Chicago-based photographer Carrie Schneider has done some lovely work. She often incorporates sculptural/made pieces into a photograph, creating clearly staged moments that carry a lot of emotional resonance. I’m particularly fond of her use of dazzle camouflage, having experimented with it in my own work as well.
For all you post-modern ironic lovers of the power of technology to rearrange, interrupt and recontextualize….wait, let me start over. This video is HI-larious. Maybe it’s because I have been in rooms full of stinky dudes agape at footage of Slash’s classic 1992 Tokyo concert, going, “My god! This solo is a veritable treasure trove of repeating pentatonic licks! Slash is God! We are not worthy!” (Sorta.) Well, Mr. StSanders has thoroughly confounded legions of shred-lovers. He “voices over” in near perfect timing clunker-rific dissonent solos that are the worst you have ever heard over all my favorite obnoxious guitar-heroes, including, but not limited to, The Satch-master, Steve Vai, Clapton, and others.
A portrait tries to capture the essence of a subject. By honing in on a solitary figure usually from the chest up, we’re able to delve into the eyes and see beneath the surface. There’s some seriousness involved because the traditional portrait is used to capture a visual record which can act as a long standing account of that subject. Taking this and flipping it, painter Austin Lee creates cartoon-like portraits of re-imagined people and animals. Bursting with neon color and loose line, his subjects have nothing to hide and let it all hang out. His work associates with characterture and gestural expression mostly ending up as vignette laden pictures.
With titles like Dunno, Mr. Worry, Facepalm, and Taboo the idea of community and friends surface as the subject for many of his pictures. In one, two figures appear in the front windshield of a car, the anticipation in their faces is that of a destination thay are unfamiliar with. In another, “Crush” a Mona Lisa type portrait peers out from a cabinet frame portraying someone the artist has a crush on?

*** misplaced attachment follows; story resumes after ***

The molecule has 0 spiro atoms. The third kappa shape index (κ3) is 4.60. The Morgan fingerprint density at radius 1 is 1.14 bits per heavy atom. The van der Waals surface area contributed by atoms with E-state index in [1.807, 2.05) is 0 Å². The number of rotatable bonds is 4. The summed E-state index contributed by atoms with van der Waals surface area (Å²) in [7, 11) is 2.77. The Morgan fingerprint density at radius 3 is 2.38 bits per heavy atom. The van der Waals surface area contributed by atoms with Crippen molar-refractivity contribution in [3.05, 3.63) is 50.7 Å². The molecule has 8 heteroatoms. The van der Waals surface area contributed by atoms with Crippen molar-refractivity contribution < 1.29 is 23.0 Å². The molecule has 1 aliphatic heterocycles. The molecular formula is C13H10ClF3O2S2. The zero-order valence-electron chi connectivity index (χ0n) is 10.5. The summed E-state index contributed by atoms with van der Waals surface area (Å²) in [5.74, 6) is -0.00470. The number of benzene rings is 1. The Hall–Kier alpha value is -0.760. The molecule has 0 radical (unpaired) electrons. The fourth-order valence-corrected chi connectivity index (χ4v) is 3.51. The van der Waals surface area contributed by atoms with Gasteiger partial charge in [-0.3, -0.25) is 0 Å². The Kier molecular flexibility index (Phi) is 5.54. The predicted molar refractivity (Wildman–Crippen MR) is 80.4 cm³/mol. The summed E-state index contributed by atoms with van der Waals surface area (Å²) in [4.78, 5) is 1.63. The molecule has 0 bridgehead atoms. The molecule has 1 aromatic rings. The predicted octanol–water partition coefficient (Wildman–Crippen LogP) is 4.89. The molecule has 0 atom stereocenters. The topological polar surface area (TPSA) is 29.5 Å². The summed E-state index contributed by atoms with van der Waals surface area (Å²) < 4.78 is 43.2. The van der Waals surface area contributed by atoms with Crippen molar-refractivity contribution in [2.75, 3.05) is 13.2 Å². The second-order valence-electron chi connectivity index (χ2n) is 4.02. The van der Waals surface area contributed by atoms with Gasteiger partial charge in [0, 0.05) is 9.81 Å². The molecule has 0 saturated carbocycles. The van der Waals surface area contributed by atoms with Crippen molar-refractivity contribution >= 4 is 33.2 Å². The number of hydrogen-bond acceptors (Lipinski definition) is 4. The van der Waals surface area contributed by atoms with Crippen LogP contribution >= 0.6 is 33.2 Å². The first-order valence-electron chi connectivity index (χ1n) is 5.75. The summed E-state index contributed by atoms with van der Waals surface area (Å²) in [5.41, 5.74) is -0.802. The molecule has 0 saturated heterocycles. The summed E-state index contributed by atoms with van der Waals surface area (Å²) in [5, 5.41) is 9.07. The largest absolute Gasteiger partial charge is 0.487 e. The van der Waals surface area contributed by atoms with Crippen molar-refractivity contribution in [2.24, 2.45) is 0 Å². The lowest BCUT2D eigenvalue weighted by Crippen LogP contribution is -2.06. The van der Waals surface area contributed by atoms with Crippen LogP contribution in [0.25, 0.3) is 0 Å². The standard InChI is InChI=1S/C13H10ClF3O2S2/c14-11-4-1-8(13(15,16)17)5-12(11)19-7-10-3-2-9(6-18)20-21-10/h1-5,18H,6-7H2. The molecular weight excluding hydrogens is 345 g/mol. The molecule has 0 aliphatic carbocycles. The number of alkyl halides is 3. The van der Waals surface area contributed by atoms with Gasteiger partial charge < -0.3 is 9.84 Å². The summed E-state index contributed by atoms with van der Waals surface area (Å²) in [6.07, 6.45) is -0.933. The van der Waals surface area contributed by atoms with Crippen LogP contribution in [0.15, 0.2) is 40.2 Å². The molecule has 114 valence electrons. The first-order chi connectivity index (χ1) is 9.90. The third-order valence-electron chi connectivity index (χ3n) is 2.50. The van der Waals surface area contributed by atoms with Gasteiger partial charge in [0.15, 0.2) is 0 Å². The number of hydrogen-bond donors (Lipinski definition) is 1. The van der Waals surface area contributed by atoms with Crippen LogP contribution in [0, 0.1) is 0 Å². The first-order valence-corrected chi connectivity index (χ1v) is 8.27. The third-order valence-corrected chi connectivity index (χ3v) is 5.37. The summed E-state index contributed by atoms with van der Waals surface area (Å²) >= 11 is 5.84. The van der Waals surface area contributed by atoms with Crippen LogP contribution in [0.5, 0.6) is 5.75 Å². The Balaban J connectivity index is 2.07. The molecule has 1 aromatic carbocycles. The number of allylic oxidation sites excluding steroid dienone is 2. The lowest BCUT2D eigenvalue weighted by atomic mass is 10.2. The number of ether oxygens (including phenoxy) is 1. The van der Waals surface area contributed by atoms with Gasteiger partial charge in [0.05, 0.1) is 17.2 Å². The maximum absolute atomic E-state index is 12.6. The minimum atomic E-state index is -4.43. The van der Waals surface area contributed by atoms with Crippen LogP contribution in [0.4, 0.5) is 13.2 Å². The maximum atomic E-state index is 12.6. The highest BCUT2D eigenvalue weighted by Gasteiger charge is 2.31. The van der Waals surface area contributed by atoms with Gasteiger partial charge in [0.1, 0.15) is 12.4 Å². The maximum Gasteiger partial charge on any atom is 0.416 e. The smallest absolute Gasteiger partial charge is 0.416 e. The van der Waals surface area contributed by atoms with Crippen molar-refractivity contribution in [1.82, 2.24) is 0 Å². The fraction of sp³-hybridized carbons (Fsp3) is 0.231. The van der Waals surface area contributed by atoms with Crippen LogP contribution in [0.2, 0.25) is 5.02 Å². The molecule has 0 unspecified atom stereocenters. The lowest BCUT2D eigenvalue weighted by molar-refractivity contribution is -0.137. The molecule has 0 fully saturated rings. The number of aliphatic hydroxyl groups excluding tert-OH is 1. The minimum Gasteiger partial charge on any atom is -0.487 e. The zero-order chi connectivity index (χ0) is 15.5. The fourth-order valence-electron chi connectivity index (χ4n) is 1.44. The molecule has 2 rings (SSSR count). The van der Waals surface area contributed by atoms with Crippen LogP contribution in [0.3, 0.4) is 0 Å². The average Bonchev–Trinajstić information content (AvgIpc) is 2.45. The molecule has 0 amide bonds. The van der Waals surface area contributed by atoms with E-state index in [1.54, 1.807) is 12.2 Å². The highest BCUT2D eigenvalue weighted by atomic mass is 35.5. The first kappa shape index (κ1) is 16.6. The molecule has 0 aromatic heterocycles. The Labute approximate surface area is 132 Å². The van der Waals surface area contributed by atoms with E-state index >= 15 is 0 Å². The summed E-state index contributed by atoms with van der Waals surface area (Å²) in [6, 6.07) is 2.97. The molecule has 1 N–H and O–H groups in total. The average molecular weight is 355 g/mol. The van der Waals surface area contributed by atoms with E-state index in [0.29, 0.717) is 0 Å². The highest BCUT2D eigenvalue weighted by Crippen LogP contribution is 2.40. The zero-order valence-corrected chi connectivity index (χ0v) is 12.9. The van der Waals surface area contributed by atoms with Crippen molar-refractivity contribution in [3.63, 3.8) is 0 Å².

Using a similar approach Lee creates heads out of 3D prints and acrylic paint. These look like self-portraits and capture certain aspects of his personality with the least amount of rendering. To some degree both his painting and prints reference minimalism in their quest to strip away and find the core of its subject.
“Disturb Me” is an interactive installation by The Popcorn Makers between human and his environment. It is to make perceptible the reciprocal links and often forgotten contact, that we maintain with our environment.
The projection depends on the sound emitted by the spectators and creates consequently, a transitory and colored environment. The projected forms are revealed when in contact with surfaces of the room.
Kate Smith, based out of Melbourne Australia, was raised on a farm and makes work where everything feels precariously balanced, built on her experience with struggling on her parents’ farm. Art tries to grow like plants, which makes the work feel alive – or – depending on your perspective, emphasizes its deadness. There’s a dystopian element to Smith’s project, but there’s also a smeared, warm-hearted vulnerability. Kate’s got a way with words too – her compact, slippery, and foreign use of the English language reminds me of the ultra-violent punks, the “droogs,” in Clockwork Orange – read her artist statement after the jump.